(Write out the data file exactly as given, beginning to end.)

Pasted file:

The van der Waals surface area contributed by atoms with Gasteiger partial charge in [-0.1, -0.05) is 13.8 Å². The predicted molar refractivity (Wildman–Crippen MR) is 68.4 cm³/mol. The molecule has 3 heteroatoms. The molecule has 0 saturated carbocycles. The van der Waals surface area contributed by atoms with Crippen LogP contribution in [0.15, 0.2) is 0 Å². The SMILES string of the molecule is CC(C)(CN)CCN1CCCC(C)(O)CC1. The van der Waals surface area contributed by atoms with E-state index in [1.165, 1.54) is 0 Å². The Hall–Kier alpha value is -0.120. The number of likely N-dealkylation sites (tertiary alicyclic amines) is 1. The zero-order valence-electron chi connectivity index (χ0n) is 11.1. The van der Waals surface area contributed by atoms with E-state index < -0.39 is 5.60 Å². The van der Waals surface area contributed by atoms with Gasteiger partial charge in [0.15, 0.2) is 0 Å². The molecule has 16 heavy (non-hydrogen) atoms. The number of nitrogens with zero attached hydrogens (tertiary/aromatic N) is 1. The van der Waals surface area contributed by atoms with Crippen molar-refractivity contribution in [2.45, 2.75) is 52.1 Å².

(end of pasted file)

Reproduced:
The van der Waals surface area contributed by atoms with Gasteiger partial charge in [-0.1, -0.05) is 13.8 Å². The predicted molar refractivity (Wildman–Crippen MR) is 68.4 cm³/mol. The molecule has 3 heteroatoms. The molecule has 0 saturated carbocycles. The van der Waals surface area contributed by atoms with Crippen LogP contribution in [0.15, 0.2) is 0 Å². The SMILES string of the molecule is CC(C)(CN)CCN1CCCC(C)(O)CC1. The van der Waals surface area contributed by atoms with E-state index in [1.165, 1.54) is 0 Å². The Hall–Kier alpha value is -0.120. The number of likely N-dealkylation sites (tertiary alicyclic amines) is 1. The zero-order valence-electron chi connectivity index (χ0n) is 11.1. The van der Waals surface area contributed by atoms with E-state index < -0.39 is 5.60 Å². The van der Waals surface area contributed by atoms with Gasteiger partial charge in [0.15, 0.2) is 0 Å². The molecule has 16 heavy (non-hydrogen) atoms. The number of nitrogens with zero attached hydrogens (tertiary/aromatic N) is 1. The van der Waals surface area contributed by atoms with Crippen molar-refractivity contribution in [2.45, 2.75) is 52.1 Å².